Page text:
Meeting Steve and Johana

Trip Start Apr 02, 2007
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Trip End Apr 28, 2007


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Monday, April 23, 2007

After a week in Barcelona perfecting "dos cervesas" and "gracias", we felt indestructible as far as Spanish went, and were ready to take on Madrid. Steve (Nabseth), our very good ex-Kirkland friend, had replaced the Washington hot Lattes with a hot girlfriend from Columbia, and was now living with her in Madrid. Not a bad deal if you ask me. He settled down in Madrid after 15 months of travelling Central and South America (http://www.travelpod.com/members/stevefn). It was great to meet them both. Steve's excellent Spanish skills saved us from using too much embarrassing body language. Johana was just getting started with English and our Spanish was as mentioned, still at the beer-ordering level.

We liked Madrid quite a bit. It's pretty much in the middle of Spain at 2000 meter elevation. Steve even claims you can go skiing in the winter in nearby mountains. The city's buildings are more modern than Barcelona and with wider streets, which seemed to mean more room for outdoor restaurants. They were everywhere, and perfect for everything from enjoying a plate of tasty olives for lunch to trying to wash down nasty pigs ears for dinner with beer. Think I'll rather go through the trash bin next time instead of eating pigs ears. They were just gross! On the fashion side, Johana mentioned that Madrid was less fashionable than Madrid due to traditionally less influence from the rest of Europe. Barcelona is supposedly the big-city magnet in Spain for the time being, likely thanks to the boost it got from the 1992 Olympic Games. Fewer people also speak English here as it's less touristy. But, all that might just change. For example, four airlines now offer direct flights from Norway to Madrid.

We spent our three days in Madrid at Hotel Europa in Puerta Del Sol. This is as central as you'll ever get in Madrid and an excellent hotel. 80 Euros seemed like a bargain. Steve and Johana took us to a Thai restaurant as soon as we got there. Every time we are out travelling, the Thai and Indian curry cravings set in, this time was no exception. Ah, nothing like a spicy curry to make you feel at home again! Dessert? $18 drinks at another bar - did we mention the exchange rate was poking us in the eyes?? It hurts.

Madrid was sunny and unseasonable warm. Couldn't have been better. After a round of laundry the next morning, Steve, Doyle and I headed out for the cultural part of the day; inspecting the Palacio Real (Royal Palace) , which should be the 3rd best palace in the world. It was beautiful, but didn't get my pulse off the charts exactly.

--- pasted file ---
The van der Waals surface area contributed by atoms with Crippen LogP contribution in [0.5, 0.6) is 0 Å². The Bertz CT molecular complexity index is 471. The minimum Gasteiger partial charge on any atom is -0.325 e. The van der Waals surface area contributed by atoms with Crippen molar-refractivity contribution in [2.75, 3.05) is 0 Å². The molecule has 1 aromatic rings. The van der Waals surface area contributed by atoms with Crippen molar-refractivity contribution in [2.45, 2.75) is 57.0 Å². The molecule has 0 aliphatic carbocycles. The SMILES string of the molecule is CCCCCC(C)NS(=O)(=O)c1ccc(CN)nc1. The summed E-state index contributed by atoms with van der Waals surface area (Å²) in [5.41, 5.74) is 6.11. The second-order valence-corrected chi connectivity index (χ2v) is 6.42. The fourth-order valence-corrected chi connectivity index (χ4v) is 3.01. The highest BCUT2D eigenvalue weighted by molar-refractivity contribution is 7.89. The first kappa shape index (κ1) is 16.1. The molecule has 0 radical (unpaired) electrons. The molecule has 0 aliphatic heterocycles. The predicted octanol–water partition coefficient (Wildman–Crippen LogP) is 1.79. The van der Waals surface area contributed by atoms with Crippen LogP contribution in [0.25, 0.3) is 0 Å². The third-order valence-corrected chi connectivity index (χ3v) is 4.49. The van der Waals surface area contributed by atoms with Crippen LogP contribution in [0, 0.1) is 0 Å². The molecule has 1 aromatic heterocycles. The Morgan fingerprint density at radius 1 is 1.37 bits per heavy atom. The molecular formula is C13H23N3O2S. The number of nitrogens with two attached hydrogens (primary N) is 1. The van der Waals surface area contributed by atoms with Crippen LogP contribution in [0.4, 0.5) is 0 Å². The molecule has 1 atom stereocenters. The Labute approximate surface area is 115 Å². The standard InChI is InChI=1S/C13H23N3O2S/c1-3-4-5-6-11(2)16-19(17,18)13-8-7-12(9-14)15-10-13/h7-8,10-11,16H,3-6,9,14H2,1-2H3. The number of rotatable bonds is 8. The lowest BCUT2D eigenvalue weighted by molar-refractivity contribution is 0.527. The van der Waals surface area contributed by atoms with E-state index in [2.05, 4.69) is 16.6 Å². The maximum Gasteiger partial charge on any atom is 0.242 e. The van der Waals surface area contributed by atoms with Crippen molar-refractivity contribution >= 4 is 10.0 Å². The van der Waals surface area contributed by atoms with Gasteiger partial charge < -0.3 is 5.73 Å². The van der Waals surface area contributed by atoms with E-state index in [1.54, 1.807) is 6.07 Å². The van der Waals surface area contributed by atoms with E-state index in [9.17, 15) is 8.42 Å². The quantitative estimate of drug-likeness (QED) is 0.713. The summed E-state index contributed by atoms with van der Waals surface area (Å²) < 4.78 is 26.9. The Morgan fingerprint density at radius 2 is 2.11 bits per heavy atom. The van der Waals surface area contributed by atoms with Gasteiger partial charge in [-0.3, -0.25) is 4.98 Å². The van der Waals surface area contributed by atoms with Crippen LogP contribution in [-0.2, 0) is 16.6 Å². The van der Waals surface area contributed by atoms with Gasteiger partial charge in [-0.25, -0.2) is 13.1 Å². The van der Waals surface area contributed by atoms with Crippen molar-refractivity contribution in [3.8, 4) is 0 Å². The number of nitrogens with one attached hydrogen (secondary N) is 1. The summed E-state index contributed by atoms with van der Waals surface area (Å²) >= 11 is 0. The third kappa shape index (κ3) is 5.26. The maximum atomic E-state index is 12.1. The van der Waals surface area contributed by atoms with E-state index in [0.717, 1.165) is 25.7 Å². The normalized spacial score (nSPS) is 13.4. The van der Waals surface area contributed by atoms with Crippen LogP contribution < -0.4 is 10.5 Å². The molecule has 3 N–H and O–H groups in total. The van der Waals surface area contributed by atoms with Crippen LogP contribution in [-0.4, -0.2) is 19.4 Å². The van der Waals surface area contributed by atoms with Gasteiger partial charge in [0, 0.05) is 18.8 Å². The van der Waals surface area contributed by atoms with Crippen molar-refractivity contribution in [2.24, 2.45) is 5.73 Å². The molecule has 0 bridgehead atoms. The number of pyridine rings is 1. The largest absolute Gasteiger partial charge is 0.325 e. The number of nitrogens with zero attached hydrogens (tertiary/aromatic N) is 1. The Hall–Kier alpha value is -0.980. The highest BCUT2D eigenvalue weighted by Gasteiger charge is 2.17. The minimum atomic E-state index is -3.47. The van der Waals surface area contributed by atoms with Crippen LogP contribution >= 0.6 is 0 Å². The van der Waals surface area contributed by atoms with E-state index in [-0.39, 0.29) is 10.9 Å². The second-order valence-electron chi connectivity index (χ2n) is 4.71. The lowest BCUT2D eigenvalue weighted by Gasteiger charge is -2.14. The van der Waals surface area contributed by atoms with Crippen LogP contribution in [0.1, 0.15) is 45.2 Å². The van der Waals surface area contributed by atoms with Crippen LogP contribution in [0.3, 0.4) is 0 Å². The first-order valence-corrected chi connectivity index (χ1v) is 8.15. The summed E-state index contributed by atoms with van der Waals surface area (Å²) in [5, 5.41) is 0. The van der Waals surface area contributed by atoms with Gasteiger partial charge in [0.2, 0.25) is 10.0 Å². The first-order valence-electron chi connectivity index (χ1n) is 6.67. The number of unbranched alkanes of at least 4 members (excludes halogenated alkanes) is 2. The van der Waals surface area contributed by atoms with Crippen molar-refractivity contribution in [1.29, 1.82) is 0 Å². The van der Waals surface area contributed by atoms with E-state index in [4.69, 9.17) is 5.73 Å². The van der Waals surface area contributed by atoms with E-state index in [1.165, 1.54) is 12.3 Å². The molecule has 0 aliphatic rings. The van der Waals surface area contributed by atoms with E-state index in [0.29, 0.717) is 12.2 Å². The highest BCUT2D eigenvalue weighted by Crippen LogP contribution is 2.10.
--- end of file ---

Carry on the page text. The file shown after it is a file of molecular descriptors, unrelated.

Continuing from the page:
However, one of the highlights of the entire trip, was quite the opposite of the fancy palace. Sitting in Steve and Johana's kitchen that same afternoon, eating some kick-ass empanadas that Johana skillfully made, and then later watch a Real Madrid soccer game at a local pub in the neighborhood, were just what the vacation doctor ordered! The little things are often the best if you ask me. I actually think Steve has finally kicked his infamous frozen pizza habit and settled for Johana's cooking skills. We definitely would've!

Besides people watching around Madrid's many buzzling plazas an streets, we also visited the Retiro Park in the outskirts of town. It's a huge green space with a lake where you can rent row boats or bicycles, have picnics, work on your future sunburn or maybe jog. It was pretty funny to watch all the couples out on the lake with the men trying to impress their women with their rowing skills. Hmm, some might need to read "Rowing for Dummies" one more time, I think.

Back in the city, we witnessed a somewhat heated Sahara demonstration, enjoyed more Sangria at a local bull-fighting bar where the walls were filled with pictures of famous bullfighters, one hanging upside down with the bull's horn through his foot. Guess it's only fair that the bulls get to have a little fun as well before they go to bull heaven. The Plaza Mayor area had a lot of cool bars and restaurants. Several were shaped like caves made out of bricks and deserved a cervesa or two. All in all, Madrid was excellent, and I could easily have lived there for a while if the opportunity came along. I'd rather pick Madrid than Barcelona as they speak Catalan in Barcelona among other reasons.

Although not specifically related to Madrid and Spain, I have to mention something that struck me again and again while in Europe. Even though I grew up in Europe myself, I have to admit that the level of service and politeness you experience when eating out or just dealing with people in general in the U.S., are fantastic, and something I now take for granted. However, travelling around Europe after having lived and worked in the U.S. for the last 8 years, is a rude awakening. Even though Europeans are not intentionally rude and impolite (I hope ...), it seems that way if you are used to living in the U.S. People will bump into you on the street, run you over in the airport with heavy suitcases, without offering any apology at all. Waiters or waitresses often don't seem to care what you think of the service or food as well. Besides maybe the culture difference, Europe has a lot to learn from the States in this area. I eventually dropped my "excuse me's" and "I'm sorry's" and just elbowed people like a pro! Ah, that felt really good :-)
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